"Everything is moving in the wrong direction for the Bank of England
to perhaps sit quite as comfortably as they otherwise would have done,” said Victoria Clarke, an economist at Investec in London. “Sitting tight on rates is now becoming a bit less comfortable because the global economic backdrop looks to have weakened and some of those forces, those headwinds, are showing no signs of abating."
The yield curve inversion reflects global economic woes as trade tensions weigh on confidence and demand. The US yield curve also inverted on Wednesday, for the first time since 2007, and China, Germany and the euro zone all reported weak data.
BOE policy makers are widely expected to keep interest rates on hold until the nation’s exit from the European Union is resolved. Economists still expect a rate cut if Britain crashes out on Oct. 31 without a deal, though that could require the bank to allow above-target inflation.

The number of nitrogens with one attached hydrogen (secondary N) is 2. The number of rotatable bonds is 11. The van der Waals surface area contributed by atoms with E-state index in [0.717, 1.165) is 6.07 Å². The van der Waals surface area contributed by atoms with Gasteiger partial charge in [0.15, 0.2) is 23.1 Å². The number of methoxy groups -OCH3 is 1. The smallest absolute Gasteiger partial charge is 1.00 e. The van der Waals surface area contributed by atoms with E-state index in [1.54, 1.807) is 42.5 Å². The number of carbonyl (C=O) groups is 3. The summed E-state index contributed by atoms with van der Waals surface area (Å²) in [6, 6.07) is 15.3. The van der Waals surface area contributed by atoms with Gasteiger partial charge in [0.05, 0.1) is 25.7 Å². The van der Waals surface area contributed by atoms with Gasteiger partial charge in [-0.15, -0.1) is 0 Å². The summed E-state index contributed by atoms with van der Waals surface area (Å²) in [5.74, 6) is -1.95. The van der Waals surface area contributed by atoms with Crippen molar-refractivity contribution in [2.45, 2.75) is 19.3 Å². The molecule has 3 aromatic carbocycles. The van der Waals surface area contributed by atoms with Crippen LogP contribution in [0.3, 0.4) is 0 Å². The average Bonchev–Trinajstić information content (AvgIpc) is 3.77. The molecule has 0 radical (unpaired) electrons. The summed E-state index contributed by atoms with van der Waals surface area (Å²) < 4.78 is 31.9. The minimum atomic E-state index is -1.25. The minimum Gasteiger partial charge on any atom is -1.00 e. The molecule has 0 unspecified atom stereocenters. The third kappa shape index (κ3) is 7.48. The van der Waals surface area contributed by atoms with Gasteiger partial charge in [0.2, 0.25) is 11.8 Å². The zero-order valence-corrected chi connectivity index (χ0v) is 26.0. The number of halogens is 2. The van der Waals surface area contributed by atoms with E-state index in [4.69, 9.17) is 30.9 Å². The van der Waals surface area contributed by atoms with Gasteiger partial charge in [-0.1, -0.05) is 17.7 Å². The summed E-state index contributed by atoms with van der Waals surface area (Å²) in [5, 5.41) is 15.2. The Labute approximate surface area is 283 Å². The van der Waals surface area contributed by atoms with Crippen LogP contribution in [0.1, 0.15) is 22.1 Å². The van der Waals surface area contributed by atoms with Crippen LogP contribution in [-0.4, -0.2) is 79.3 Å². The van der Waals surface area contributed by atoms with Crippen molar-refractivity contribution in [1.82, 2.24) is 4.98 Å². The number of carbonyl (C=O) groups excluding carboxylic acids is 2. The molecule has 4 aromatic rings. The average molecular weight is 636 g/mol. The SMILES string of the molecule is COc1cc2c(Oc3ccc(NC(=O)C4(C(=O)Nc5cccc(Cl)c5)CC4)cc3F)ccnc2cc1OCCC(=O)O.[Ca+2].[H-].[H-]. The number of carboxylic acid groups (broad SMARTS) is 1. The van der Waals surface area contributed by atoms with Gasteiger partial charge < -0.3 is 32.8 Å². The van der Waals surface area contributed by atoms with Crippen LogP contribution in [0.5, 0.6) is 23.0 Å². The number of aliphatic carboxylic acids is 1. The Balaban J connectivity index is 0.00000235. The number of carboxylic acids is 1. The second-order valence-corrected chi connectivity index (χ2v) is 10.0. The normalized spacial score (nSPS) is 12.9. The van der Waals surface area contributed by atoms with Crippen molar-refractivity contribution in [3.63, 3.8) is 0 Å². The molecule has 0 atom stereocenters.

The acceleration in consumer-price growth to 2.1 per cent last month was boosted by computer games and hotel accommodation. Economists had expected it to slow to 1.9 per cent.
In another sign of pain, the retail prices index climbed 2.8 per cent. That’s important for rail commuters as regulated fare hikes, which cover around 40 per cent of all fares, are capped based on the July reading. Any increases will come into effect in January.